Discussing the new Clarity Fuel Sell FCV, Honda developer Kiyoshi Shimizu said that the next step would be, “to set a price that’s easy on the consumer.”
He was speaking to the press at a test drive event in Saitama Prefecture on April 18. About placing power train components such as the stack and motor under the front hood, he said, “It means a great deal that, rather than a special placement, we put the power train in the same place as a regular gasoline engine.” He said that they were laying the groundwork for building FCV models based on not only sedans, but various types of models such as SUVs.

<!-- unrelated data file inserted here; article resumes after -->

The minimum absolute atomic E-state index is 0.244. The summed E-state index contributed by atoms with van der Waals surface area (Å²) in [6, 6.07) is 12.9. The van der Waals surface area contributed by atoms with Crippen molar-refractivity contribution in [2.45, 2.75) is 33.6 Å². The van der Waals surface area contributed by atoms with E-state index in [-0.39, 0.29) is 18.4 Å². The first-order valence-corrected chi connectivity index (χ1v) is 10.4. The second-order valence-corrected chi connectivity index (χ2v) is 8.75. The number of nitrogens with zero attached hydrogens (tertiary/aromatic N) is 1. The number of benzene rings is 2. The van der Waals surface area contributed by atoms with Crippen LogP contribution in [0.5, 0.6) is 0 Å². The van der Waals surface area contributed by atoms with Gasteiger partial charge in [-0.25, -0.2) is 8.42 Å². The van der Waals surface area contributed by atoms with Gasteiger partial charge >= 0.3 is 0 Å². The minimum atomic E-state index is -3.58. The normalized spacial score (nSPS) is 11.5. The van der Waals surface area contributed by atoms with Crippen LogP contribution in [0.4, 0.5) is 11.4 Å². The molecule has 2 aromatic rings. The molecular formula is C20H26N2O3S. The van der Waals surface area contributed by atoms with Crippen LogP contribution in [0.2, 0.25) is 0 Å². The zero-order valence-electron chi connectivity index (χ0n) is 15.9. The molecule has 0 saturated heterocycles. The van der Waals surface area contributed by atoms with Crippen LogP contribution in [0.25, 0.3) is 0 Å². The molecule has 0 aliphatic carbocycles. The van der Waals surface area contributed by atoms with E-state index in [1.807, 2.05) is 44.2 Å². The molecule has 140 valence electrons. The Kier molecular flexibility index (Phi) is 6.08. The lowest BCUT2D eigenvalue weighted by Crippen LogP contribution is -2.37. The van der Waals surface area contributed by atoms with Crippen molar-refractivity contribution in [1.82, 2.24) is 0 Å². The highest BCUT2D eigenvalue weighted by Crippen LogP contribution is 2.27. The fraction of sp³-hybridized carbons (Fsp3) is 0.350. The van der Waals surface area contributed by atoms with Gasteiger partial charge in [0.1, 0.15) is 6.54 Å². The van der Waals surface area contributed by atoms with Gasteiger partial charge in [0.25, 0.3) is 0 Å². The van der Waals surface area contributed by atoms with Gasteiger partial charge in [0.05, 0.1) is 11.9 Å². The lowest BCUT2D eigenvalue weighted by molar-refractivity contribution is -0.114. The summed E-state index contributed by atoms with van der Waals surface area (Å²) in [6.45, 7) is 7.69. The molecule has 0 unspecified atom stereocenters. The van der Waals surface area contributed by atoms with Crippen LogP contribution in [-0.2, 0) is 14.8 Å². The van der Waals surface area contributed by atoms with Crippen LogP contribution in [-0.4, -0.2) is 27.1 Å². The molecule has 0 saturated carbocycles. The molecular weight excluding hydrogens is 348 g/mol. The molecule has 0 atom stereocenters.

Honda also has plans to introduce a next-gen model through technical cooperation with General Motors in 2020. Shimizu spoke of ways to reduce this model’s costs. For example, they would need a scheme to use a hydrogen tank with advanced raw materials and high-priced carbon fiber reinforced plastics to share a number of models in common and not just one.
A new FCV plan released by the Japanese government in March aims to have a total of 800,000 FCVs on the roads of Japan by 2030. If costs can be reduced for the stacks, which are the heart of a fuel-cell system, this could bring down FCV costs considerably, but currently the automotive industry feels that it faces high hurdles to accomplishing this.
(Translated by Greg Scott)